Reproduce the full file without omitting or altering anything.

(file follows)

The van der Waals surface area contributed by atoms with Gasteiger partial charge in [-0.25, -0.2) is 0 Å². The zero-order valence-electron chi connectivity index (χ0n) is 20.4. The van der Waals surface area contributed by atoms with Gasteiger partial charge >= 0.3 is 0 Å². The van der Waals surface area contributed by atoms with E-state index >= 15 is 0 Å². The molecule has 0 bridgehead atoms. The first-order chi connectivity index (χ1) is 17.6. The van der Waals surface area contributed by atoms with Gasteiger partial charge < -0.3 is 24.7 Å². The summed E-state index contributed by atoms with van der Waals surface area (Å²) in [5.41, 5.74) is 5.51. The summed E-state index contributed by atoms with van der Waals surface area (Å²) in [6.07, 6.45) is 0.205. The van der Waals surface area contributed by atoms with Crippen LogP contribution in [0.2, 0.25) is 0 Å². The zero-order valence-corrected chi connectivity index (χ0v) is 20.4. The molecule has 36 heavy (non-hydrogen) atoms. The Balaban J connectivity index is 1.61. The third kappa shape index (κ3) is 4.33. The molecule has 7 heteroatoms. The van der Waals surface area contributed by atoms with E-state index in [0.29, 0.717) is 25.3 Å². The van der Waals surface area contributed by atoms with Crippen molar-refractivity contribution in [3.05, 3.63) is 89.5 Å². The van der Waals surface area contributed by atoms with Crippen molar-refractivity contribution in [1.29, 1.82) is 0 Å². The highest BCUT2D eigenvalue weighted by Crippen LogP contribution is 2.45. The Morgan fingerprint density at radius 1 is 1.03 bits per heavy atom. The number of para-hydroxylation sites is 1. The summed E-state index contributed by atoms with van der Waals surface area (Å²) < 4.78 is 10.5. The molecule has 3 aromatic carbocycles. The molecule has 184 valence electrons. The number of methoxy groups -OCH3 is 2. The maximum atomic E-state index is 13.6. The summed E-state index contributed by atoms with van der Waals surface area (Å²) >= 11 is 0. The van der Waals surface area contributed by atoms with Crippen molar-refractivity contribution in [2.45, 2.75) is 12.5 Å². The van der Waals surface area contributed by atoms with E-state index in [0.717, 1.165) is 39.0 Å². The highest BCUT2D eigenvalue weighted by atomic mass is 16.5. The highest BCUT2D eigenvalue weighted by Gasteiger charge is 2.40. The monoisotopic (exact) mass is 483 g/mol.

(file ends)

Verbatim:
The van der Waals surface area contributed by atoms with Gasteiger partial charge in [-0.25, -0.2) is 0 Å². The zero-order valence-electron chi connectivity index (χ0n) is 20.4. The van der Waals surface area contributed by atoms with Gasteiger partial charge >= 0.3 is 0 Å². The van der Waals surface area contributed by atoms with E-state index >= 15 is 0 Å². The molecule has 0 bridgehead atoms. The first-order chi connectivity index (χ1) is 17.6. The van der Waals surface area contributed by atoms with Gasteiger partial charge < -0.3 is 24.7 Å². The summed E-state index contributed by atoms with van der Waals surface area (Å²) in [5.41, 5.74) is 5.51. The summed E-state index contributed by atoms with van der Waals surface area (Å²) in [6.07, 6.45) is 0.205. The van der Waals surface area contributed by atoms with Crippen LogP contribution in [0.2, 0.25) is 0 Å². The zero-order valence-corrected chi connectivity index (χ0v) is 20.4. The molecule has 36 heavy (non-hydrogen) atoms. The Balaban J connectivity index is 1.61. The third kappa shape index (κ3) is 4.33. The molecule has 7 heteroatoms. The van der Waals surface area contributed by atoms with E-state index in [0.29, 0.717) is 25.3 Å². The van der Waals surface area contributed by atoms with Crippen molar-refractivity contribution in [3.05, 3.63) is 89.5 Å². The van der Waals surface area contributed by atoms with Crippen molar-refractivity contribution in [1.29, 1.82) is 0 Å². The highest BCUT2D eigenvalue weighted by Crippen LogP contribution is 2.45. The Morgan fingerprint density at radius 1 is 1.03 bits per heavy atom. The number of para-hydroxylation sites is 1. The summed E-state index contributed by atoms with van der Waals surface area (Å²) < 4.78 is 10.5. The molecule has 3 aromatic carbocycles. The molecule has 184 valence electrons. The number of methoxy groups -OCH3 is 2. The maximum atomic E-state index is 13.6. The summed E-state index contributed by atoms with van der Waals surface area (Å²) >= 11 is 0. The van der Waals surface area contributed by atoms with Crippen molar-refractivity contribution in [2.45, 2.75) is 12.5 Å². The van der Waals surface area contributed by atoms with E-state index in [0.717, 1.165) is 39.0 Å². The highest BCUT2D eigenvalue weighted by atomic mass is 16.5. The highest BCUT2D eigenvalue weighted by Gasteiger charge is 2.40. The monoisotopic (exact) mass is 483 g/mol.